Television hosts countless crime shows on almost every channel. Most involve some crime committed by a person who is trying to obtain or hide something. A simple formula that yields revenue for the networks in ways other shows can only dream. The â€śCSIâ€ť franchise and â€śCriminal Mindsâ€ť are at the forefront and lure viewers for their head honchos. It seems though they are trying to tap into a new market: the horror genre.
No one ever really thought science and horror could go together.Â If anything, they are each otherâ€™s arch nemesis. After all, science can disprove a lot of aspects of the horror genre. But that doesnâ€™t mean horror canâ€™t be incorporated into a â€śCSIâ€ť episode. Sometimes, scary stuff does happen in real life. Science can provide answers but on occasion will falter.Â One can argue that the mere fact that crimes are committed is horror in itself.
While this may be true, sometimes a horror fan likes to get characters or elements from their favorite movies added into a show they enjoy. By incorporating little morsels of horror goodness, crime shows are showing viewers they can do something a little different and unconventional.Â Maybe, just maybe, a supernatural creature is the culprit of some heinous crime in the â€śreal world.â€ť
â€śCSI: Miamiâ€ť featured a victim who was killed during a solar eclipse and wolf hair was found at the crime scene. They never actually stated a werewolf was a suspect but it was insinuated as the CSIâ€™s sifted through DNA samples and witness statements.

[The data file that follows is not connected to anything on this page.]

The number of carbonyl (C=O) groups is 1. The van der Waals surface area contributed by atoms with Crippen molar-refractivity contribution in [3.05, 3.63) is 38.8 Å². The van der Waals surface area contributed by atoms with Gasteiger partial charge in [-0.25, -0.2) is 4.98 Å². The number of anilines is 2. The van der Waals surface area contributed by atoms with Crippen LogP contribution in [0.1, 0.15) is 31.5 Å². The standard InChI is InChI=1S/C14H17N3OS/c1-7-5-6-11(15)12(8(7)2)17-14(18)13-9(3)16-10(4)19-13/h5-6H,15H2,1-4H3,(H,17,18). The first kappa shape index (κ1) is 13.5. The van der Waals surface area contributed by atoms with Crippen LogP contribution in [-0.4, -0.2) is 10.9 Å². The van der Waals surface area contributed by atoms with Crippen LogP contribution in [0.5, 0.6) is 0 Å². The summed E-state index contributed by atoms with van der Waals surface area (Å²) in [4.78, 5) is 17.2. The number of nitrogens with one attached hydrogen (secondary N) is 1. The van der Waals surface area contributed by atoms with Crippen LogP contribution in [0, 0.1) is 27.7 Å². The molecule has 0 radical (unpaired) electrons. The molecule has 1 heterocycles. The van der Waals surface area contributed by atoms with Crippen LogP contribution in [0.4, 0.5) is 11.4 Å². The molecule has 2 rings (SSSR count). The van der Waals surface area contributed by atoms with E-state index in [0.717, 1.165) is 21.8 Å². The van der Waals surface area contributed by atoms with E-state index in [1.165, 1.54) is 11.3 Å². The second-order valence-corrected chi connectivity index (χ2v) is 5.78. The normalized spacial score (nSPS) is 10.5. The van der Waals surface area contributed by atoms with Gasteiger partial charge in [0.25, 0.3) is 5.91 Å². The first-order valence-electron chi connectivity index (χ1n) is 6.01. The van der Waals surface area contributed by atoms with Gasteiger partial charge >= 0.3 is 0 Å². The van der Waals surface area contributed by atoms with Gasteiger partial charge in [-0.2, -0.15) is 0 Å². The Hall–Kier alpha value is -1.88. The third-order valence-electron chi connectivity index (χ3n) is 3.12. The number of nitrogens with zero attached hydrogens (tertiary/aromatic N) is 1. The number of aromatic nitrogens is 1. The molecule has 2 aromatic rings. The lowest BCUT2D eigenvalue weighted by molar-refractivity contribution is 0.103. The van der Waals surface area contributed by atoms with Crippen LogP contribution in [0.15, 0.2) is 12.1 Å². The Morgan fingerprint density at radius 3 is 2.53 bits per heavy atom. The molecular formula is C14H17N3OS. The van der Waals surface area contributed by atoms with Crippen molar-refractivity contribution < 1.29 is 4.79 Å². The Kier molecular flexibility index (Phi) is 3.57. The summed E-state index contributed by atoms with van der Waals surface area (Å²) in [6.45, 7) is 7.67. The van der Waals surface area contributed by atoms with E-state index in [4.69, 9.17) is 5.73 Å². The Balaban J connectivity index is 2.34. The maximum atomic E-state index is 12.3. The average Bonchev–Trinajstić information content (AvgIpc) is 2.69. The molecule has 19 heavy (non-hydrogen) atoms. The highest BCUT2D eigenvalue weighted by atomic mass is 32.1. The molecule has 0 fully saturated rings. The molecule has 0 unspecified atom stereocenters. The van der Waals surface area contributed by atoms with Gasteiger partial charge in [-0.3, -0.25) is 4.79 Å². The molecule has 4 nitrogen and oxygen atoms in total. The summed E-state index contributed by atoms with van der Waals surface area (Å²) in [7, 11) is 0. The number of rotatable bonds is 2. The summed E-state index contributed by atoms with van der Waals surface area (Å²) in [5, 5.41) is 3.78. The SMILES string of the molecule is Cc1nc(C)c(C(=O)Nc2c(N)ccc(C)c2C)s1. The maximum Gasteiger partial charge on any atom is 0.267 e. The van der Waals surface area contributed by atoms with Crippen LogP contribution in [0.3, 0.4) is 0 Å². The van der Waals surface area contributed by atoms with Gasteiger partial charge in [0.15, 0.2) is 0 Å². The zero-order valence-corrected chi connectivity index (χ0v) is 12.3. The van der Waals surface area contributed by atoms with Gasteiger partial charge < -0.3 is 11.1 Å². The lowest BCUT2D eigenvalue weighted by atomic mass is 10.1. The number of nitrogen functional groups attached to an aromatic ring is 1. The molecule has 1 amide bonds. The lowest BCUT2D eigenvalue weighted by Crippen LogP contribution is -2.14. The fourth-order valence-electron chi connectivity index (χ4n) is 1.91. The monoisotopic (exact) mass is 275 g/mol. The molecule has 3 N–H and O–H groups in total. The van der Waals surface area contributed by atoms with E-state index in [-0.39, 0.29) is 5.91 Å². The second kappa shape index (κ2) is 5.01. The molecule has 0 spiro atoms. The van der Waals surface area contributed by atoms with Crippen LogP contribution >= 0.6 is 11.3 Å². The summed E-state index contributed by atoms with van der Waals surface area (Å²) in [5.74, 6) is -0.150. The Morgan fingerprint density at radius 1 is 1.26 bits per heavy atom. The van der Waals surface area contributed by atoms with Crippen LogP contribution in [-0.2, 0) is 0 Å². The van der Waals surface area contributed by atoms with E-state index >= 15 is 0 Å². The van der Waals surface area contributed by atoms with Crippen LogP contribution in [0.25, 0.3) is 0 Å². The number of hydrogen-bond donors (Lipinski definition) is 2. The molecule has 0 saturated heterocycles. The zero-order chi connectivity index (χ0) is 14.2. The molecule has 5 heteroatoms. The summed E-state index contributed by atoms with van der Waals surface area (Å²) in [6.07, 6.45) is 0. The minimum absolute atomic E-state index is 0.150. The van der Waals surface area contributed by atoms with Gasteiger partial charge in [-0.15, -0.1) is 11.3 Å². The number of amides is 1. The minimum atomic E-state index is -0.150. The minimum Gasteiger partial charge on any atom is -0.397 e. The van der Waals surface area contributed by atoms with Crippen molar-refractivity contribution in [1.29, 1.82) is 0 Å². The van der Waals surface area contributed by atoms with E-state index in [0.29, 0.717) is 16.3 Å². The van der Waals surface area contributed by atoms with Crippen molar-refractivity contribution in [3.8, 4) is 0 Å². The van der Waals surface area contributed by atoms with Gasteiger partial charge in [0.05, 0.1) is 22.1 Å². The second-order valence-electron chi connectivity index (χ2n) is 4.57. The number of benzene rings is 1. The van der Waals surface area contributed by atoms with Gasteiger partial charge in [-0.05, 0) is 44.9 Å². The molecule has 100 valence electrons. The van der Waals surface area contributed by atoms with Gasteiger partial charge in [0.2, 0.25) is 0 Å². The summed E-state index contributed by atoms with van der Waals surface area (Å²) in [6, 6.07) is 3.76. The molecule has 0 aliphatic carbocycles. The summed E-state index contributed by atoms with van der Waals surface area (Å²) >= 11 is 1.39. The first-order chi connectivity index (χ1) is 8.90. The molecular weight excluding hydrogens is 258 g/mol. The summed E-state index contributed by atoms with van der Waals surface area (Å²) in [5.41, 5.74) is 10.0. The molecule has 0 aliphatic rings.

Ok, ultimately the wolf man was nowhere to be found, but for the longevity of the episode, horror fans were able to relish in the idea that a classic horror icon could have been the bad guy. â€śCSI: New Yorkâ€ť joined the club and aired an episode inspired by the Amityville events and also threw in a zombie.
The episode titled â€śBoo,â€ť featured a family murdered in their house that was presumed to be haunted. Another family was brutally slain in the same house years before this particular crime.
Two CSIâ€™s experience strange occurrences in the house as they investigate the murders. The only survivor is a little girl who identifies the killer as some sort of monster. Creaks, noises, and a few chases later, the killer is found to have been a man with a tattoo of the devil on his back. Elsewhere in the same episode, a man is found to be a zombie! As the team investigates, they find the victim was injected with poison from the puffer fish and buried alive. The poison wears off and he comes back to life. (Like I said, zombie.)
Not exactly Romero quality but for a crime show, quite entertaining. â€śCriminal Mindsâ€ť aired an episode this season starring Bush front man, Gavin Rossdale as a vampire-like rock star. All the victims appeared to have been bled dry by a vampire and of course, the vampire rock star was suspected of being the killer. In a twist, a deranged fan using a sharp tool was the murderer and committed the crimes in the name of vampire love for Rossdaleâ€™s character.
Horror fans often get shafted in the television world. Once in a while a show will come along that appeases us but we just donâ€™t get enough. To see shows based on science and evidence incorporate elements from our genre proves that horror can no longer be ignored. Now if only the Emmyâ€™s would let horror shows play in the sandboxâ€¦